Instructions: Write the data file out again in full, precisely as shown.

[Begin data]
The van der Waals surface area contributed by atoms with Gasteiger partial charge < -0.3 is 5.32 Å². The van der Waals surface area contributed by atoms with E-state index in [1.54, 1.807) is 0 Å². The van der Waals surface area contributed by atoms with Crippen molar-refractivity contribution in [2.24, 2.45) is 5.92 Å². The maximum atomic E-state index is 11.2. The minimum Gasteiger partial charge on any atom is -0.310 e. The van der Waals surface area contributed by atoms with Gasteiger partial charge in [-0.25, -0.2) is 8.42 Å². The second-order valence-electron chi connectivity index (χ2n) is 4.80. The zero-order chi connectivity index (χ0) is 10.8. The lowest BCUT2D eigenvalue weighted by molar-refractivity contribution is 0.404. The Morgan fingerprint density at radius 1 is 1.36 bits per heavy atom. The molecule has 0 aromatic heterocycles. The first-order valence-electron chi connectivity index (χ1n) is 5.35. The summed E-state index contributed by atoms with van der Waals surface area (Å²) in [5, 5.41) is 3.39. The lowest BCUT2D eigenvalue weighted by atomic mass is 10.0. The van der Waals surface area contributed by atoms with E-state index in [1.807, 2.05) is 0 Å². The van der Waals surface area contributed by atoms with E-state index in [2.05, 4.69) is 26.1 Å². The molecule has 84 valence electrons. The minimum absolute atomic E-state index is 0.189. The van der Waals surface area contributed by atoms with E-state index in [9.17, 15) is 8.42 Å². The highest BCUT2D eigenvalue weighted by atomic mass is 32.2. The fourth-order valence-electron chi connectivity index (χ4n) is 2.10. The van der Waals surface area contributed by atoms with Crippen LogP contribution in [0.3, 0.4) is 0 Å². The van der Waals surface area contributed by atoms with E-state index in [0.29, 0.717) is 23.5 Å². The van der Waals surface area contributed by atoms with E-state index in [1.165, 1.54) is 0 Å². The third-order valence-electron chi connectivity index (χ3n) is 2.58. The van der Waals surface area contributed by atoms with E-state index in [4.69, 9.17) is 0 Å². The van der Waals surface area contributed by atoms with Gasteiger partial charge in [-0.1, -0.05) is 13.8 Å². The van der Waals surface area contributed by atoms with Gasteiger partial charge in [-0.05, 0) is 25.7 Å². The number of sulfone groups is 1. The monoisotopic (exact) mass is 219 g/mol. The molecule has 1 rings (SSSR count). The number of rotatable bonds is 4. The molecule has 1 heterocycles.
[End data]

The van der Waals surface area contributed by atoms with Gasteiger partial charge < -0.3 is 5.32 Å². The van der Waals surface area contributed by atoms with E-state index in [1.54, 1.807) is 0 Å². The van der Waals surface area contributed by atoms with Crippen molar-refractivity contribution in [2.24, 2.45) is 5.92 Å². The maximum atomic E-state index is 11.2. The minimum Gasteiger partial charge on any atom is -0.310 e. The van der Waals surface area contributed by atoms with Gasteiger partial charge in [-0.25, -0.2) is 8.42 Å². The second-order valence-electron chi connectivity index (χ2n) is 4.80. The zero-order chi connectivity index (χ0) is 10.8. The lowest BCUT2D eigenvalue weighted by molar-refractivity contribution is 0.404. The Morgan fingerprint density at radius 1 is 1.36 bits per heavy atom. The molecule has 0 aromatic heterocycles. The first-order valence-electron chi connectivity index (χ1n) is 5.35. The summed E-state index contributed by atoms with van der Waals surface area (Å²) in [5, 5.41) is 3.39. The lowest BCUT2D eigenvalue weighted by atomic mass is 10.0. The van der Waals surface area contributed by atoms with E-state index in [1.807, 2.05) is 0 Å². The van der Waals surface area contributed by atoms with E-state index in [2.05, 4.69) is 26.1 Å². The molecule has 84 valence electrons. The minimum absolute atomic E-state index is 0.189. The van der Waals surface area contributed by atoms with E-state index in [9.17, 15) is 8.42 Å². The highest BCUT2D eigenvalue weighted by atomic mass is 32.2. The fourth-order valence-electron chi connectivity index (χ4n) is 2.10. The van der Waals surface area contributed by atoms with Crippen LogP contribution in [0.3, 0.4) is 0 Å². The van der Waals surface area contributed by atoms with E-state index in [0.29, 0.717) is 23.5 Å². The van der Waals surface area contributed by atoms with E-state index in [1.165, 1.54) is 0 Å². The third-order valence-electron chi connectivity index (χ3n) is 2.58. The van der Waals surface area contributed by atoms with E-state index in [4.69, 9.17) is 0 Å². The van der Waals surface area contributed by atoms with Gasteiger partial charge in [-0.1, -0.05) is 13.8 Å². The van der Waals surface area contributed by atoms with Gasteiger partial charge in [-0.05, 0) is 25.7 Å². The number of sulfone groups is 1. The monoisotopic (exact) mass is 219 g/mol. The molecule has 1 rings (SSSR count). The number of rotatable bonds is 4. The molecule has 1 heterocycles.